Traits which are of the most interest to us belong to the category of
complex traits. Complex traits are controlled by many interactive components,
including developmental-environmental factors, and many genes. In the
biomedical field most complex traits, such as body weight, cancer susceptibility,
diabetes, blood pressure, depression, alcoholism, etc., have heritable
Historical Background. Focusing on single genes and qualitative traits, Bartlett and Haldane (Bartlett and Haldane, 1935) indicated that the object of an experiment may be to introduce a certain known gene "into a pure line, so as to study its effects against a standard genetic background." In the early 1980s, it was generally thought that the introgression of (unknown) genes for complex traits was limited to qualitatively distinguishable phenotypes. For example, Earl. L. Green (Jackson Laboratory), suggested that "To be successful, the method must be limited to discrete traits or to continuous traits that exhibit clear bimodality in the segregating strains" (Green, 1981) (p.117).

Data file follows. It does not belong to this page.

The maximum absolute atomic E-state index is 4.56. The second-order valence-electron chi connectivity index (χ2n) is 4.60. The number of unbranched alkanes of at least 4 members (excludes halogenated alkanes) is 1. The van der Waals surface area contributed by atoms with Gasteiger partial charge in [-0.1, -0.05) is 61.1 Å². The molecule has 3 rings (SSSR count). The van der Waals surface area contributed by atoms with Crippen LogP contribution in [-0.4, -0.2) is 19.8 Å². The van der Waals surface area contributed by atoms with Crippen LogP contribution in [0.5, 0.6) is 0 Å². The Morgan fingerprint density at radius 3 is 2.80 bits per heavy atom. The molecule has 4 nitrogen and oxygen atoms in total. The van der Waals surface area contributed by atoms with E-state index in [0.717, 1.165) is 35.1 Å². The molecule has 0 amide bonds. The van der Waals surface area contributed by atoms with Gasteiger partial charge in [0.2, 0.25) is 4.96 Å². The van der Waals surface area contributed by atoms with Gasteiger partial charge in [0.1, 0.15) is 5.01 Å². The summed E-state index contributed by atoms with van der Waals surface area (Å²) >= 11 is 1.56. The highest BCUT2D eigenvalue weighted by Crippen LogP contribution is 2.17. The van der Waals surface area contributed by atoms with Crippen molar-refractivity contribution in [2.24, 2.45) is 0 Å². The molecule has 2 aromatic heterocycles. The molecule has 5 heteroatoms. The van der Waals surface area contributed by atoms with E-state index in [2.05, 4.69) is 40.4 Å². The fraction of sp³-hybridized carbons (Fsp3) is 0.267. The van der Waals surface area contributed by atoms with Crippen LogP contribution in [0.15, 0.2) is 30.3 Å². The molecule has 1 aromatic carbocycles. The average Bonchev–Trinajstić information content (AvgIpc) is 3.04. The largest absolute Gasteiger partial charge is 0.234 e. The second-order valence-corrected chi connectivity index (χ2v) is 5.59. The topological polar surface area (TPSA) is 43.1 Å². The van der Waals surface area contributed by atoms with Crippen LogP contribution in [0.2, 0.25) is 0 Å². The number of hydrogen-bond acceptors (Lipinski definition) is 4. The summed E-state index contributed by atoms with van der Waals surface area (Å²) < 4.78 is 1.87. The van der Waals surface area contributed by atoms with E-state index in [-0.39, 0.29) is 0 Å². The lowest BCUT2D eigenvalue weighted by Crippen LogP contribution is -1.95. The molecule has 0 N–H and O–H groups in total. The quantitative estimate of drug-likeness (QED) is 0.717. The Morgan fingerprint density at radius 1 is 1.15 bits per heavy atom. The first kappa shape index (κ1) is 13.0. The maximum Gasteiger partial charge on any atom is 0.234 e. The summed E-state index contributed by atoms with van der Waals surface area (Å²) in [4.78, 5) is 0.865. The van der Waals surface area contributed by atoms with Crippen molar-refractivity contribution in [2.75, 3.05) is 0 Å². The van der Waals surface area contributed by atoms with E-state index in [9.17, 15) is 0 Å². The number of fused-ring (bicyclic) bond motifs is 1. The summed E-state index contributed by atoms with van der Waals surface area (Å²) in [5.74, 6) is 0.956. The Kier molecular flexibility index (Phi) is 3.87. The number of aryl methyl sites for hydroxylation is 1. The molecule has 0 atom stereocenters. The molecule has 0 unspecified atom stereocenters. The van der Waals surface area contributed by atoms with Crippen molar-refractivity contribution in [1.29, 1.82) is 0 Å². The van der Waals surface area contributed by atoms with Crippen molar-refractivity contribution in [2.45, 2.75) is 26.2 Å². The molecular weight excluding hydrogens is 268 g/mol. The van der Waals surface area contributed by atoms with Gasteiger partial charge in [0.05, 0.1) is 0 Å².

The RQI concept. The RQI principle posits that a set of unidentified polygenes (or QTLs) which define the expression of a quantitative trait with continuous distribution can be transferred together to a another genetic background. The transfer can be done for various reasons, e.g., for